Mygalomorph spiders: Discrete data matrix of burrow construction behavior and somatic morphology
Cite this dataset
Wilson, Jeremy et al. (2022). Mygalomorph spiders: Discrete data matrix of burrow construction behavior and somatic morphology [Dataset]. Dryad. https://doi.org/10.5061/dryad.547d7wmcm
Mygalomorph spiders (trapdoor spiders and their kin) have long been associated with high levels of homoplasy, and many convergent features can be intuitively associated with different behavioral niches. This dataset includes two discrete behavioral characters and 55 somatic morphological characters (scored from adult females), for 110 genera of mygalomorph spiders, along with a complete reference list and exemplar list used when constructing the dataset. This dataset was used to reconstruct the evolution of burrowing behavior in the Mygalomorphae, compare the influence of behavior and evolutionary history on somatic morphology, and test hypotheses of correlated evolution between specific morphological features and behavior. The results revealed the simplicity of the mygalomorph adaptive landscape, with opportunistic, web-building taxa at one end, and burrowing/nesting taxa with structurally-modified burrow entrances (e.g., a trapdoor) at the other. Shifts in behavioral niche, in both directions, are common across the evolutionary history of the Mygalomorphae, and several major clades include taxa inhabiting both behavioral extremes. Somatic morphology is heavily influenced by behavior, with taxa inhabiting the same behavioral niche often more similar morphologically than more closely-related but behaviorally-divergent taxa.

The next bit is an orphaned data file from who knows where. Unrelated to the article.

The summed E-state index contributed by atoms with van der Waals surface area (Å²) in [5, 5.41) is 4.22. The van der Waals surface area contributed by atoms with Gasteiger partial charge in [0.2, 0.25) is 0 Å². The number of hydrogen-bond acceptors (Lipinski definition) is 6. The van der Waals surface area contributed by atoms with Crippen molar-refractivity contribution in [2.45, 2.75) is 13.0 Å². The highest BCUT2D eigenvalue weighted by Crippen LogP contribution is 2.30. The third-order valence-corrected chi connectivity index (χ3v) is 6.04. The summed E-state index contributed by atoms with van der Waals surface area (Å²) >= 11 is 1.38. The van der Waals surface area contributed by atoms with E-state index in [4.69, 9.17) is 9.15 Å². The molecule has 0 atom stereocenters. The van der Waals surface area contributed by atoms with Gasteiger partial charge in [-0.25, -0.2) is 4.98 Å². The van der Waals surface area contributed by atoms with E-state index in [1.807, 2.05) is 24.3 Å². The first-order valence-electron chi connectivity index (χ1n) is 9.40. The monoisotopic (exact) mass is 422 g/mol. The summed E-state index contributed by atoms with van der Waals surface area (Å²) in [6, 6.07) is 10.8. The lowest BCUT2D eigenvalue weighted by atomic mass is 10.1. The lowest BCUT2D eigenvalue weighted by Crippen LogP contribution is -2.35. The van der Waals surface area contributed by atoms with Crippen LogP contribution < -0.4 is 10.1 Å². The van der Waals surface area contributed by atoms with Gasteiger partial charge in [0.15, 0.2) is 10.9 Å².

We scored this dataset by combining a semi-exhaustive literature review with exemplar cross-checking. Morphological characters were scored exclusively from adult females because adult male morphology is at least partially adapted for the terrestrial dispersal phase that they undergo, whereas female morphology is more representative of the general morphology of the species (in that juveniles of both sexes resemble adult females) and is presumably adapted to the sedentary lifestyle of the species. Most of our morphological characters correspond closely with those scored in previous morphological analyses of the Mygalomorphae, with some modifications to decrease ambiguity. Many genera are polymorphic for behavior and/or morphology, and this is reflected in the dataset. A list of relevant references and an exemplar specimen list are included in this dataset.
All files are excel spreadsheets.
Australian Biological Resources Study, Award: RG18-03
Australian Biological Resources Study, Award: 4-H3KOGBR